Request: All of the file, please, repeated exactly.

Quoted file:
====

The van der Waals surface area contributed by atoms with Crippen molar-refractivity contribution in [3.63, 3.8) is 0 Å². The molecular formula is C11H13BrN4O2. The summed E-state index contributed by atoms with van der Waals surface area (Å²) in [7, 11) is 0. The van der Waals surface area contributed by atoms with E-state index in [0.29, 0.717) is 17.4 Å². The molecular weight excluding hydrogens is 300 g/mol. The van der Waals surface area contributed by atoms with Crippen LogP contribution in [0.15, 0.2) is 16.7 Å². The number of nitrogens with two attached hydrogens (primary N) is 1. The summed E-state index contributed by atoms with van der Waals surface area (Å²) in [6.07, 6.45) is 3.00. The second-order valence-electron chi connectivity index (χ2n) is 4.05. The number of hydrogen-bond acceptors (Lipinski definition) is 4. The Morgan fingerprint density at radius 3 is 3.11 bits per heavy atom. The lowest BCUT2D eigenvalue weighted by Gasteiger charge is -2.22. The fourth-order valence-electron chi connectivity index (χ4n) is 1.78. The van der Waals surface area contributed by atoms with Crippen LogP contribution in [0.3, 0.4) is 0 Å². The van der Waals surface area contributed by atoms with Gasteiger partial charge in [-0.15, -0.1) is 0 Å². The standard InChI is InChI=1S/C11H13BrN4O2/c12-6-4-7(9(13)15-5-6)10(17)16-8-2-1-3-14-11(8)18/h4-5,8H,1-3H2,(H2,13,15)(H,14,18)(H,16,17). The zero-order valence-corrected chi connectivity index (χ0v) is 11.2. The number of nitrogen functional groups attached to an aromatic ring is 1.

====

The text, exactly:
The van der Waals surface area contributed by atoms with Crippen molar-refractivity contribution in [3.63, 3.8) is 0 Å². The molecular formula is C11H13BrN4O2. The summed E-state index contributed by atoms with van der Waals surface area (Å²) in [7, 11) is 0. The van der Waals surface area contributed by atoms with E-state index in [0.29, 0.717) is 17.4 Å². The molecular weight excluding hydrogens is 300 g/mol. The van der Waals surface area contributed by atoms with Crippen LogP contribution in [0.15, 0.2) is 16.7 Å². The number of nitrogens with two attached hydrogens (primary N) is 1. The summed E-state index contributed by atoms with van der Waals surface area (Å²) in [6.07, 6.45) is 3.00. The second-order valence-electron chi connectivity index (χ2n) is 4.05. The number of hydrogen-bond acceptors (Lipinski definition) is 4. The Morgan fingerprint density at radius 3 is 3.11 bits per heavy atom. The lowest BCUT2D eigenvalue weighted by Gasteiger charge is -2.22. The fourth-order valence-electron chi connectivity index (χ4n) is 1.78. The van der Waals surface area contributed by atoms with Crippen LogP contribution in [0.3, 0.4) is 0 Å². The van der Waals surface area contributed by atoms with Gasteiger partial charge in [-0.15, -0.1) is 0 Å². The standard InChI is InChI=1S/C11H13BrN4O2/c12-6-4-7(9(13)15-5-6)10(17)16-8-2-1-3-14-11(8)18/h4-5,8H,1-3H2,(H2,13,15)(H,14,18)(H,16,17). The zero-order valence-corrected chi connectivity index (χ0v) is 11.2. The number of nitrogen functional groups attached to an aromatic ring is 1.